The World’s Most Beautiful Font?

The Futility Closet podcast had an interesting episode a few weeks back that told the story of the creation of what many consider to be the most beautiful font ever designed: Doves type. In 1913 the type’s creator, Thomas James Cobden-Sanderson, threw the typeface into the Thames rather than let it fall into the hands of his unscrupulous business partner.

Designer Robert Green spent years attempting to recreate the font. Unsatisfied with the results, he went to the bridge that Cobden-Sanderson had stood on while pitching tons of typeface. Over one hundred years later in the shallow, muddy waters at the base of the bridge, Green found enough Doves typeface to perfect his digital recreation. You can now purchase Doves font through Green’s website.

Something should also be said for Cobden-Sanderson’s bookbinding skills.

William Morris made some equally impressive printing achievements with his Kelmscott Press, a last ditch effort to hold back the tides of industrialized mediocrity. I found a list of Kelmscott Press facsimiles that you can view online including John Ruskin’s The Nature of Gothic : A Chapter of The stones of Venice.

Call me fuddy-duddy, but I think the Cobden-Sanderson/Morris Arts and Crafts posse have a few things left to tell us about the importance of beauty in our lives.

Why You Should Own an Impact Driver

Drill on left, impact driver on right.

Drill on left, impact driver on right.

How did I spend so many years without knowing the liberating power of the impact driver? How many needlessly stripped screws have abused my patience? How long has the madness of switching bits out on my under-powered drill mocked my home repair progress? Why did I not gift myself an impact driver sooner?

A cousin to those “rat-tat-tat” noise-making impact wrenches found at the auto garage, an impact driver is mostly for driving home screws (or a rough hole in recalcitrant wood). An impact driver works like a normal drill up until the point it starts to encounter resistance. At that point an anvil engages to increase torque. It’s not to be confused with a hammer drill, used for drilling holes in concrete and masonry. A hammer drill taps down the length of the bit, whereas a impact driver’s internal hammer is used to increase torque, i.e. rotation. The increased power of a impact driver means fewer stripped screws and less muscle fatigue. The two disadvantages are the need for more expensive forged steel (rather than cast steel) accessories and the fact that impact drivers make a lot of noise. They also only work with 1/4″ hex shank bits and have a collet instead of a keyless chuck. As for the noise, you’ll definitely wake up the night clubbing members of the household if you begin work early.

If you’re an urban homesteader type planning to do a lot of chicken coop/shed building type projects I would highly recommend owning both a drill and an impact driver. That way, you can drill pilot holes and then drive the screw with your impact driver without having to constantly change bits on your drill. And the increased power of an impact driver means your arm will be less sore after a day’s work. When my corded drill started to give out I replaced it with a Milwaukee M12 12-volt driver and drill. You can buy these two as a kit or separately. If you’re manufacturing cabinets all day you’ll probably want to go with an 18-volt tool but, for most of us, a 12-volt drill and impact driver is all you need. I like the compactness of the Milwaukee M12 even though it means charging the batteries more often.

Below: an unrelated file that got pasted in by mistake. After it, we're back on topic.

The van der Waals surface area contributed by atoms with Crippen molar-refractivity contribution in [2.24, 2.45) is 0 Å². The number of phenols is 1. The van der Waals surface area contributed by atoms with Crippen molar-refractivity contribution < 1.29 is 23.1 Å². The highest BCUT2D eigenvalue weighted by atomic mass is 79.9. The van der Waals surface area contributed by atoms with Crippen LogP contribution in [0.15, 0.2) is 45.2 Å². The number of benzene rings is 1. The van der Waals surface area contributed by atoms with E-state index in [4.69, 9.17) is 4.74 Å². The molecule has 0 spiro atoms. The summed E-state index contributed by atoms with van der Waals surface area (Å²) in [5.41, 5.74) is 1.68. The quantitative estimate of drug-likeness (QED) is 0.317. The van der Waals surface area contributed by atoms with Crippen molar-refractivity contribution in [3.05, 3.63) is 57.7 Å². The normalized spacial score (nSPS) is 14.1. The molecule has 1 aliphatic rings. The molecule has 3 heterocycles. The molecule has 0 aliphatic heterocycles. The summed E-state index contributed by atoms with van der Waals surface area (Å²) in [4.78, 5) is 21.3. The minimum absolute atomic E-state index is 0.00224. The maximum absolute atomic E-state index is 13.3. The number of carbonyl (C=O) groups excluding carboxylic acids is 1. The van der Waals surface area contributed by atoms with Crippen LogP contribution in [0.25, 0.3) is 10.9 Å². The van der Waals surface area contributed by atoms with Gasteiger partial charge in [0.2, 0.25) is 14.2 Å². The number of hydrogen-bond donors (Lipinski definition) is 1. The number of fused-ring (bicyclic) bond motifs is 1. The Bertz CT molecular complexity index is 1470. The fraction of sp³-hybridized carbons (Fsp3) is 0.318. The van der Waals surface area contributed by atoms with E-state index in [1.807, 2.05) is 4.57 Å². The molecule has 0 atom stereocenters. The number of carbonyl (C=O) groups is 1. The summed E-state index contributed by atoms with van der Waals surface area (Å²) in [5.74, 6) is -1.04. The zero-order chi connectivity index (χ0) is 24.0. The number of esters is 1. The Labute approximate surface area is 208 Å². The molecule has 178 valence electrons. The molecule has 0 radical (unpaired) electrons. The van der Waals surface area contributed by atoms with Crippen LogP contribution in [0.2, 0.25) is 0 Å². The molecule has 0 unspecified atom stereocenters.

Saturday Tweets: The Weather, Moletakers and More Cats

City Mapper, an Alternative to Uber/Lyft

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Queasy about the exploitation of gig economy employees? I am, and this is why I’ve yet to step into an Uber or Lyft. Apparently the City of London agrees with me having, this week, pulled Uber’s license.

My ride sharing alternative, when I don’t feel like driving or riding my bike, is a handy and free public transit app called City Mapper. City Mapper works in 39 cities worldwide. Enter a starting and ending point in City Mapper and the app offers you a number of transit options along with estimated travel time.

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Once you choose a transit option it shows you a map and helps you navigate to the nearest transit stop. When you’re on a bus or train it will buzz your phone to notify you when to get off (good for the transit dozing types, I suppose).

City Mapper runs on iPhones, Androids and on the web. It also suggests bike sharing options (though I haven’t tested this feature) and will even help you hail an Uber if that floats your transit boat.

110 A Report from the 2017 National Heirloom Expo

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On the podcast this week are three interviews I recorded at the 7th annual National Heirloom Expo in Santa Rosa, California in the first week of September 2017. The organizers of the expo, Baker Creek Seeds, hold a press conference in the midst of the fair and that gave me the chance to talk to some really interesting folks including:

If you’d like to leave a question for the Root Simple Podcast please call (213) 537-2591 or send an email to [email protected]. You can subscribe to our podcast in the iTunes store and on Stitcher. The theme music is by Dr. Frankenstein. Additional music by Rho. A downloadable version of this podcast is here.